Current Crop Facts

Mossman Central Millís total cane production area is 8,500 hectares. It stretches from Daintree in the north to Mowbray in the south and as far west as Julatten on the Atherton Tablelands.

The mill is supplied by 177 farms, owned by 78 growers. The largest farm assigned to Mossman Central Mill is 436 hectares and the smallest is 5 hectares. The average farm size is 107 hectares.

The Mossman district receives a varied annual average rainfall.

Mowbray, the most southern cane growing area receives approximately 1600 mm, Mossman township receives approximately 2400 mm, whilst Daintree in the north receives approximately 4000 mm. All cane is grown without irrigation. The average production for farms on the coast is approximately 80 tonnes of cane per hectare.

Growers are paid per tonne of cane, according to the sugar content.  The price in recent years has hovered around the $25 mark. The price that is quoted on the radio and television is normally a price for sugar, not sugar cane.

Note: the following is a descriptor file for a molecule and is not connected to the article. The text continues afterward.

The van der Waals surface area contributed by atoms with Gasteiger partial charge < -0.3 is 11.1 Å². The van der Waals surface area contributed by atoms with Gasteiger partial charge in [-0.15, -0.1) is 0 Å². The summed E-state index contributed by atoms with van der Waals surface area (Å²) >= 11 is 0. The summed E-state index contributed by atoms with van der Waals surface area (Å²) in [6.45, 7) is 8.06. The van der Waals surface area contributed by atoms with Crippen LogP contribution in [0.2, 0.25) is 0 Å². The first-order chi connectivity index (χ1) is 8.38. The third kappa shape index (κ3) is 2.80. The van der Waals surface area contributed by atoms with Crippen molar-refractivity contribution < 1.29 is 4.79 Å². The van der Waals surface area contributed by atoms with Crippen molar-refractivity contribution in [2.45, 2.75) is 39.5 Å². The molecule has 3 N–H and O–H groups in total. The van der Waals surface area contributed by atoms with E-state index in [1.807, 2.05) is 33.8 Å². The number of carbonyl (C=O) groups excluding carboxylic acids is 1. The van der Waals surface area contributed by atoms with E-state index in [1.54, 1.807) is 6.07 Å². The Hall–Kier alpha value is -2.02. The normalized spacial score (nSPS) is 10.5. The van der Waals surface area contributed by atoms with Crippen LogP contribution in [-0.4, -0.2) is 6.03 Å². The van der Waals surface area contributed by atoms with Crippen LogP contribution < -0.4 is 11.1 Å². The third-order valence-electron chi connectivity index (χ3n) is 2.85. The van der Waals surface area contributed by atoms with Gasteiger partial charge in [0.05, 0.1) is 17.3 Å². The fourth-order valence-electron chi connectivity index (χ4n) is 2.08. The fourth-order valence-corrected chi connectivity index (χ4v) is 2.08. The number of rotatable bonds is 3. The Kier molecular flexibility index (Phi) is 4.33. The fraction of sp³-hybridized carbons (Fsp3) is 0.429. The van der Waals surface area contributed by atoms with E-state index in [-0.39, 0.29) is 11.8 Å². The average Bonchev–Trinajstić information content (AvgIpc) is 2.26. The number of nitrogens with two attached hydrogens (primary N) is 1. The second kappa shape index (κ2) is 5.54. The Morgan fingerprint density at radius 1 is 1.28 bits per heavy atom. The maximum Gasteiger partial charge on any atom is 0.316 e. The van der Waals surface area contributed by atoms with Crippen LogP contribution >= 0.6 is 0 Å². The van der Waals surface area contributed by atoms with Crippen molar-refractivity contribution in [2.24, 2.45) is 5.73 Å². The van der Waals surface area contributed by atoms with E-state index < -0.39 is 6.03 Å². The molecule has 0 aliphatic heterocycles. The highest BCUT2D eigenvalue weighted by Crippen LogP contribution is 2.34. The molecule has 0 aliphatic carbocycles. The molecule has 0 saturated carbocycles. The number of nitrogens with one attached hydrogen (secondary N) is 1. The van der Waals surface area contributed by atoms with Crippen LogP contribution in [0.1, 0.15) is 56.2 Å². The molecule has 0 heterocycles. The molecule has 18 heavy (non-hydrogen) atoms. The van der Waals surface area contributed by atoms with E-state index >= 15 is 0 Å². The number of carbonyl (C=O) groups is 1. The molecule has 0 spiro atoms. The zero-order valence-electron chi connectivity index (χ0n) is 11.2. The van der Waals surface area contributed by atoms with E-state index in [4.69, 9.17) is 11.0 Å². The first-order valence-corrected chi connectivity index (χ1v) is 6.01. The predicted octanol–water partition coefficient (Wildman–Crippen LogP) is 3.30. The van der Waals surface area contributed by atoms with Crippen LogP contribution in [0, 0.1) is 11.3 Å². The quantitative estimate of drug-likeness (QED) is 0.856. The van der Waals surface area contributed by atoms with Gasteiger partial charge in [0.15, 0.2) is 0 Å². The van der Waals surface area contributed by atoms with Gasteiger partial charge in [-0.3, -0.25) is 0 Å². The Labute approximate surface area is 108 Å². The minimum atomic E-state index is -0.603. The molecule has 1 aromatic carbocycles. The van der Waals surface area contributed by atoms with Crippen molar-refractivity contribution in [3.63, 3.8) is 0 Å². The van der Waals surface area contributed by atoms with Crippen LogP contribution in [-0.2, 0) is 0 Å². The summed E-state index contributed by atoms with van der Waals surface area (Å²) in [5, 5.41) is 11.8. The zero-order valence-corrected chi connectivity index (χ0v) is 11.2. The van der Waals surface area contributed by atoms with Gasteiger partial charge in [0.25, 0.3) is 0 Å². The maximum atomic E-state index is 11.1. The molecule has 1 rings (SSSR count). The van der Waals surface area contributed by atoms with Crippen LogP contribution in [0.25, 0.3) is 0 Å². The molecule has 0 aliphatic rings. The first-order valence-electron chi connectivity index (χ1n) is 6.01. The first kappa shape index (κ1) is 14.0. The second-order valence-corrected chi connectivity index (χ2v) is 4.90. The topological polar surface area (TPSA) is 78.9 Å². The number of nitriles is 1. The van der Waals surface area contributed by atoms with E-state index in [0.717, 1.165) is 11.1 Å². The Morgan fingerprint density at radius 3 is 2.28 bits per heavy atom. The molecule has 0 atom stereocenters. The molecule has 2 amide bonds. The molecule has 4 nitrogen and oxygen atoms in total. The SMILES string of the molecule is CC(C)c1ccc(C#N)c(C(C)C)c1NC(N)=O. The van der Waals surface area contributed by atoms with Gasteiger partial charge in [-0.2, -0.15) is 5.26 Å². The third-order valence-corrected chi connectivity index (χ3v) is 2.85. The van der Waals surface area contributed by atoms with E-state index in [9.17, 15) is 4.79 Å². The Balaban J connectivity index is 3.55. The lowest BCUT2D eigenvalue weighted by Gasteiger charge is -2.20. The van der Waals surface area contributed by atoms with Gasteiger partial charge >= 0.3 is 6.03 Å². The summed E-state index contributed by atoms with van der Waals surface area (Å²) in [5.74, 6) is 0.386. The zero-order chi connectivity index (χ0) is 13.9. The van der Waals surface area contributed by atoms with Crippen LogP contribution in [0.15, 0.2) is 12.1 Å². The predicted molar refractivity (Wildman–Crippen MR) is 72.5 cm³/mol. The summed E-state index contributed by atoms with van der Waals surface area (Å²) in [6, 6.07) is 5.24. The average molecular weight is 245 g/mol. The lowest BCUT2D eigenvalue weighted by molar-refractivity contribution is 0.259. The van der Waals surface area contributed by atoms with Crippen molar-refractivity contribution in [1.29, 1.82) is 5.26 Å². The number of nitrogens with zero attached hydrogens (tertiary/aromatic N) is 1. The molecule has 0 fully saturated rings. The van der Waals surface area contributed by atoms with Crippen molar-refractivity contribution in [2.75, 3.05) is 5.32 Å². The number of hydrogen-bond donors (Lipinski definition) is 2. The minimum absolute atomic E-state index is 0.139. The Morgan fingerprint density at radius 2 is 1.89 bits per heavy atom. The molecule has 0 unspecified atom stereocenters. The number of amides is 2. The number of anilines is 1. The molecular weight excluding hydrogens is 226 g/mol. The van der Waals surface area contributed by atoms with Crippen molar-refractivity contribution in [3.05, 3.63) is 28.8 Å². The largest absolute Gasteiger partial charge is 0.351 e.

Approximately 95% of cane in the Mossman region is cut green. Crops are only burnt if they are particularly tangled and difficult to harvest, or as a means of removing excess trash from the paddock if the old crop is to be ploughed out and replanted.

A single crop of cane takes a full year to reach maturity.  After harvest the cane root section (stool) is fertilised and will re-grow (ratoon) for the next year's crop.  On average, a crop of cane will last approximately 5 years before it has to be ploughed out and replanted.

There are approximately 20 different varieties of cane grown in the Mossman region.  Some are better suited to certain conditions and soils than others, and over time some become susceptible to disease and lose their quality.  New varieties of cane are constantly being developed.

A crop of cane flowers in early May through June.  Flowering is not an indication if plant maturity, it is simply a varietal characteristic.  Some varieties rarely flower.

Different varieties of cane produce the same finished product; however, some varieties contain more sugar than others.  Growers are paid according to the weight and sugar content of their crop.  Sugar content is referred to as ccs which is the abbreviation for Commercial Cane Sugar.

Sugar cane is a heavy feeder of nutrients and uses some 20 kg of phosphorus, 120 kg of potash and 120 to 160 kg of nitrogen per hectare, depending on the variety or soil type.

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